97. K. Tamura, H. Arakawa, M. Suzuki et al., “Novel dinucleotide repeat polymorphism in the first exon of the STAT-6 gene is associated with allergic diseases,” Clinical and Experimental Allergy, vol. 31, no. 10, pp. 1509–1514, 2001. View at: Publisher Site | Google Scholar
  98. C. V. Scirica and J. C. Celedon, “Genetics of asthma potential implications for reducing asthma disparities,” Chest, vol. 132, supplement 5, pp. 770S–781S, 2007. View at: Publisher Site | Google Scholar
  99. K. C. Barnes, A. V. Grant, N. N. Hansel et al., “African Americans with asthma: genetic insights,” Proceedings of the American Thoracic Society, vol. 4, no. 1, pp. 58–68, 2007. View at: Publisher Site | Google Scholar
  100. J. R. Joubert, D. J. van Schalkwyk, and K. J. Turner, “Ascaris lumbricoides and the human immunogenetic response. Enhanced IgE-mediated reactivity to common inhaled allergens,” South African Medical Journal, vol. 57, no. 11, pp. 409–412, 1980. View at: Google Scholar
  101. S. Dold, J. Heinrich, H. E. Wichmann et al., “Ascaris-specific IgE and allergic sensitization in a cohort of school children in the former East Germany,” Journal of Allergy and Clinical Immunology, vol. 102, no. 3, pp. 414–420, 1998. View at: Google Scholar
  102. L. J. Palmer, J. C. Celedon, S. T. Weiss et al., “Ascaris lumbricoides infection is associated with increased risk of childhood asthma and atopy in rural China,” American Journal of Respiratory and Critical Care Medicine, vol. 165, no. 11, pp. 1489–1493, 2002. View at: Publisher Site | Google Scholar
  103. J. Leonardi-Bee, D. Pritchard, and J. Britton, “Asthma and current intestinal parasite infection: systematic review and meta-analysis,” American Journal of Respiratory and Critical Care Medicine, vol. 174, no. 5, pp. 514–523, 2006. View at: Publisher Site | Google Scholar
  104. H. Takeuchi, K. Zaman, J. Takahashi et al., “High titre of anti-Ascaris immunoglobulin E associated with bronchial asthma symptoms in 5-year-old rural Bangladeshi children,” Clinical and Experimental Allergy, vol. 38, no. 2, pp. 276–282, 2008. View at: Publisher Site | Google Scholar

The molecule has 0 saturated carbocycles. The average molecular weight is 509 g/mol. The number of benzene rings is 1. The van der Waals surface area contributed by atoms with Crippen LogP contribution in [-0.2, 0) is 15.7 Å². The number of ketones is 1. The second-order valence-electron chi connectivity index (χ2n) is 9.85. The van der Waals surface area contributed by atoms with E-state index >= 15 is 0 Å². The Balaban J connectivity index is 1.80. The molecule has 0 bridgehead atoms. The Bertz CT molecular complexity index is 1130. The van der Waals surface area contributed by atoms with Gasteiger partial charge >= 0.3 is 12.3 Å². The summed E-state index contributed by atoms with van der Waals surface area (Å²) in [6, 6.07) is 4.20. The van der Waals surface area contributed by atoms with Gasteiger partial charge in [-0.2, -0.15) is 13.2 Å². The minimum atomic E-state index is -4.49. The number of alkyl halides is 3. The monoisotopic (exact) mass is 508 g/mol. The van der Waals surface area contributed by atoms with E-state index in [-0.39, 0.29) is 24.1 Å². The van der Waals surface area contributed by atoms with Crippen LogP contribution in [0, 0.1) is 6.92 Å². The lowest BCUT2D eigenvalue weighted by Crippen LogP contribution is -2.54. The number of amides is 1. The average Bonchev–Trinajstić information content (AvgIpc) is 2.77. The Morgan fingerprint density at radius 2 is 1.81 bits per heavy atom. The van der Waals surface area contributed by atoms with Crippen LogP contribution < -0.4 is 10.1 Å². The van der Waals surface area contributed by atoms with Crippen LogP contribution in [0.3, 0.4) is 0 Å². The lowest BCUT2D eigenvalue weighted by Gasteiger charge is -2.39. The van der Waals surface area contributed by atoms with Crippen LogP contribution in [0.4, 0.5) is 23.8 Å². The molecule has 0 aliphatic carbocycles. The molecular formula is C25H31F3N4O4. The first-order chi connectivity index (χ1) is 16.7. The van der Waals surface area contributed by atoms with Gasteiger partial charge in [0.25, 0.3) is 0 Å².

105. I. Hagel, M. Cabrera, M. A. Hurtado et al., “Infection by Ascaris lumbricoides and bronchial hyper reactivity: an outstanding association in Venezuelan school children from endemic areas,” Acta Tropica, vol. 103, no. 3, pp. 231–241, 2007. View at: Publisher Site | Google Scholar
  106. N. M. Alcantara-Neves, S. J. Badaro, M. C. dos Santos et al., “The presence of serum anti-Ascaris lumbricoides IgE antibodies and of Trichuris trichiura infection are risk factors for wheezing and/or atopy in preschool-aged Brazilian children,” Respiratory Research, vol. 11, p. 114, 2010. View at: Publisher Site | Google Scholar
  107. C. S. Enobe, C. A. Araujo, A. Perini et al., “Early stages of Ascaris suum induce airway inflammation and hyperreactivity in a mouse model,” Parasite Immunology, vol. 28, no. 9, pp. 453–461, 2006. View at: Publisher Site | Google Scholar
  108. N. Acevedo and L. Caraballo, “IgE cross-reactivity between Ascaris lumbricoides and mite allergens: possible influences on allergic sensitization and asthma,” Parasite Immunology, vol. 33, no. 6, pp. 309–321, 2011. View at: Publisher Site | Google Scholar
  109. G. Reese, R. Ayuso, and S. B. Lehrer, “Tropomyosin: an invertebrate pan-allergen,” International Archives of Allergy and Immunology, vol. 119, no. 4, pp. 247–258, 1999. View at: Publisher Site | Google Scholar
  110. N. Acevedo, J. Sanchez, A. Erler et al., “IgE cross-reactivity between Ascaris and domestic mite allergens: the role of tropomyosin and the nematode polyprotein ABA-1,” Allergy, vol. 64, no. 11, pp. 1635–1643, 2009. View at: Publisher Site | Google Scholar
  111. N. Acevedo, A. Erler, P. Briza et al., “Allergenicity of Ascaris lumbricoides tropomyosin and IgE sensitization among asthmatic patients in a tropical environment,” International Archives of Allergy and Immunology, vol. 154, no. 3, pp. 195–206, 2010. View at: Publisher Site | Google Scholar
  112. A. Gonzalez-Quintela, F. Gude, J. Campos et al., “Toxocara infection seroprevalence and its relationship with atopic features in a general adult population,” International Archives of Allergy and Immunology, vol. 139, no. 4, pp. 317–324, 2006. View at: Publisher Site | Google Scholar
  113. O. Barbuzza, F. Guarneri, G. Galtieri et al., “Protein contact dermatitis and allergic asthma caused by Anisakis simplex,” Contact Dermatitis, vol. 60, no. 4, pp. 239–240, 2009. View at: Publisher Site | Google Scholar
  114. A. Daschner, C. Cuellar, and A. Valls, “Towards a differential definition of atopy: Anisakis simplex and the relationship between parasites and arthropods in respiratory allergy,” Parasite Immunology, vol. 30, no. 8, pp. 417–424, 2008. View at: Publisher Site | Google Scholar